Moreover, the video allows for a level of methodological engagement, thus teaching/showing qualitative methods through another light. One can get a strong sense of what it is like in the field, creating synergy with participants, navigating various terrain, etc. This is groundbreaking stuff. I am blown away!

[In response to the Editor’s question, “How do you think such essays should be evaluated?]

They should be evaluated based on their ability to:

  1. Tell a cogent story about what’s going on in the video at a level that is recognizable to anyone watching. Video quality should be clear and accessible. The essay should communicate a logical, orderly narrative of what is depicted in the video. While the story should be accessible to anyone. They should also have some analytical contextualization grounded in broader academic literature/concepts but not overdone, as the main focus should be on the data for these short submissions.

  2. Authors should be sure to substantiate their methodological deployments on a level recognizable to anyone reading the essay. That is, if you engaged ethnography, then one needs to clearly articulate in a clear way that this is what they did—and viewers should be able to see the method upon watching the video. Thus, videos should clearly articulate methodologies in practice.

  3. Authors must make clear the contribution of their submission. Is it a methodological, theoretical, technological, or other kind of contribution to the field? This should come across in the essay. There are various criminologies into which these contributions can certainly fit.

  4. There should be synergy between the video and the essay. Spectators should be able to view both pieces side-by-side and draw personal conclusions effectively and with ease.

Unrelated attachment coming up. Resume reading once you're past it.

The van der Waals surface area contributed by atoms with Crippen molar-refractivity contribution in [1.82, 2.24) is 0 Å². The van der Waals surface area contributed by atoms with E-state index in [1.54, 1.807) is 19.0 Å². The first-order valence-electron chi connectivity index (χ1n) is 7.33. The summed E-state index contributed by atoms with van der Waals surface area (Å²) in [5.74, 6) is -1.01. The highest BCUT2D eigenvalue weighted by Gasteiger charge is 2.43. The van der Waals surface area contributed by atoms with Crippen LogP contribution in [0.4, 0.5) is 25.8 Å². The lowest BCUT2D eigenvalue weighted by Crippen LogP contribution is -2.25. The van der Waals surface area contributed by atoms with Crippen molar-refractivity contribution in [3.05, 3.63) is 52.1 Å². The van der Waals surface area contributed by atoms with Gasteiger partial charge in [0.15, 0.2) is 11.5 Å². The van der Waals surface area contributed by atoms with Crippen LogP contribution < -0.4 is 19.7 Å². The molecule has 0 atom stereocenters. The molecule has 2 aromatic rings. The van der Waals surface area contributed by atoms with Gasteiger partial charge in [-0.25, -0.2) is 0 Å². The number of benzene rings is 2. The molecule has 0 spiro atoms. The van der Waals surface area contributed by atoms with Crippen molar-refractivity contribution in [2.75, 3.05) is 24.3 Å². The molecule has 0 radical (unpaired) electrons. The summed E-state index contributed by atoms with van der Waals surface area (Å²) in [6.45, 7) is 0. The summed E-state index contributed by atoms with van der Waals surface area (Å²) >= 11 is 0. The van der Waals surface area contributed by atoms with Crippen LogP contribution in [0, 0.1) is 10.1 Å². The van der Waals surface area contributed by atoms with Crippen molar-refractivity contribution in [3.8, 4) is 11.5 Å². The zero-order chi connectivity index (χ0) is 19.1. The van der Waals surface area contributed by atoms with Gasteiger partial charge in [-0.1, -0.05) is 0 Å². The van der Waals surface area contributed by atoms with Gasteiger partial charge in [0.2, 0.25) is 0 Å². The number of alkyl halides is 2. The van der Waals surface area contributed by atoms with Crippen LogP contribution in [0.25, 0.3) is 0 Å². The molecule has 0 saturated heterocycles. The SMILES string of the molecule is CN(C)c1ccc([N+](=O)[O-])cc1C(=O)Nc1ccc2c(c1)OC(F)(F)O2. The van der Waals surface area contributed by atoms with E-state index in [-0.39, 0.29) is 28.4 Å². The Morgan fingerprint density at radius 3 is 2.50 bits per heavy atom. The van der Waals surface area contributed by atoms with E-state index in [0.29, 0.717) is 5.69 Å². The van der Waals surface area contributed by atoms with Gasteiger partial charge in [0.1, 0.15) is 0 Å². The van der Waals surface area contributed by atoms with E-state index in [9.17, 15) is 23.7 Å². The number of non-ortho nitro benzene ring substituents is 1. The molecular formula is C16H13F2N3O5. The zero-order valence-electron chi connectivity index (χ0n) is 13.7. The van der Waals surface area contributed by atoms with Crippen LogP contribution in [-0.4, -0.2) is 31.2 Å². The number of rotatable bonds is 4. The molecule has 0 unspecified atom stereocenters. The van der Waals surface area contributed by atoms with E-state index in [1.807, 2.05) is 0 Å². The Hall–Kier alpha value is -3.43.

[In response to the Editor’s question, “How does the broader genre fit into the wider landscape of criminological inquiry? How does this particular essay fit into the wider landscape of criminological inquiry?”]

This submission certainly combines visual and narrative criminology into one sequence. I think this is an important area for the journal to fill.  It is also groundbreaking for QC to begin publishing such pieces. Qualitative (and other) journals normally do not publish such submissions, yet they are equally important and epistemologically rich, such as this submission. These submissions also provide newcomers to qualitative inquiry a window through which to practice and understand the method. For instance, the videos provide both analytical and praxis frameworks for spectators. They will help to unearth what some may perceive as the “(non)complexity” of qualitative methodologies. I also see a pedagogical contribution with these submissions. Moreover, when combined with the narrative approach inherent in the essays, the end-product is a robust combination of qualitative inquiry congruent to that which is to be expected today. This is a sure approach at decolonizing how research is cultivated and disseminated. QC may as well break ground and lead the way with these riveting submissions.